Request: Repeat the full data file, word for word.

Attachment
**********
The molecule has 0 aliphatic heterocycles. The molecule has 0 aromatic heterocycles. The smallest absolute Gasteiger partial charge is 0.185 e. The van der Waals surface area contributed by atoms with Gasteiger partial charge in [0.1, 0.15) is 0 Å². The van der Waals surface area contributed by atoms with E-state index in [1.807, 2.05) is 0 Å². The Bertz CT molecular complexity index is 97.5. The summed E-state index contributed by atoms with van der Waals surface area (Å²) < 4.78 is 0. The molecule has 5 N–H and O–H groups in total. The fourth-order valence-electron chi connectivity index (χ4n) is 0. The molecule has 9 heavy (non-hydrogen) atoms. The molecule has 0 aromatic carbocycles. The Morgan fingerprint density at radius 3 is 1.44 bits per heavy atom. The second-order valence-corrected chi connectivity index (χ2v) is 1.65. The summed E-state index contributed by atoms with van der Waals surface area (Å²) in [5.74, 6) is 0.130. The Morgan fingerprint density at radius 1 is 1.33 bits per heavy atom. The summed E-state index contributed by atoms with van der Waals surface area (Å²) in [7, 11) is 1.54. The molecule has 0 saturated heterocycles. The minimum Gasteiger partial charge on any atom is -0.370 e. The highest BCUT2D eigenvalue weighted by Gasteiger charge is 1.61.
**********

The molecule has 0 aliphatic heterocycles. The molecule has 0 aromatic heterocycles. The smallest absolute Gasteiger partial charge is 0.185 e. The van der Waals surface area contributed by atoms with Gasteiger partial charge in [0.1, 0.15) is 0 Å². The van der Waals surface area contributed by atoms with E-state index in [1.807, 2.05) is 0 Å². The Bertz CT molecular complexity index is 97.5. The summed E-state index contributed by atoms with van der Waals surface area (Å²) < 4.78 is 0. The molecule has 5 N–H and O–H groups in total. The fourth-order valence-electron chi connectivity index (χ4n) is 0. The molecule has 9 heavy (non-hydrogen) atoms. The molecule has 0 aromatic carbocycles. The Morgan fingerprint density at radius 3 is 1.44 bits per heavy atom. The second-order valence-corrected chi connectivity index (χ2v) is 1.65. The summed E-state index contributed by atoms with van der Waals surface area (Å²) in [5.74, 6) is 0.130. The Morgan fingerprint density at radius 1 is 1.33 bits per heavy atom. The summed E-state index contributed by atoms with van der Waals surface area (Å²) in [7, 11) is 1.54. The molecule has 0 saturated heterocycles. The minimum Gasteiger partial charge on any atom is -0.370 e. The highest BCUT2D eigenvalue weighted by Gasteiger charge is 1.61.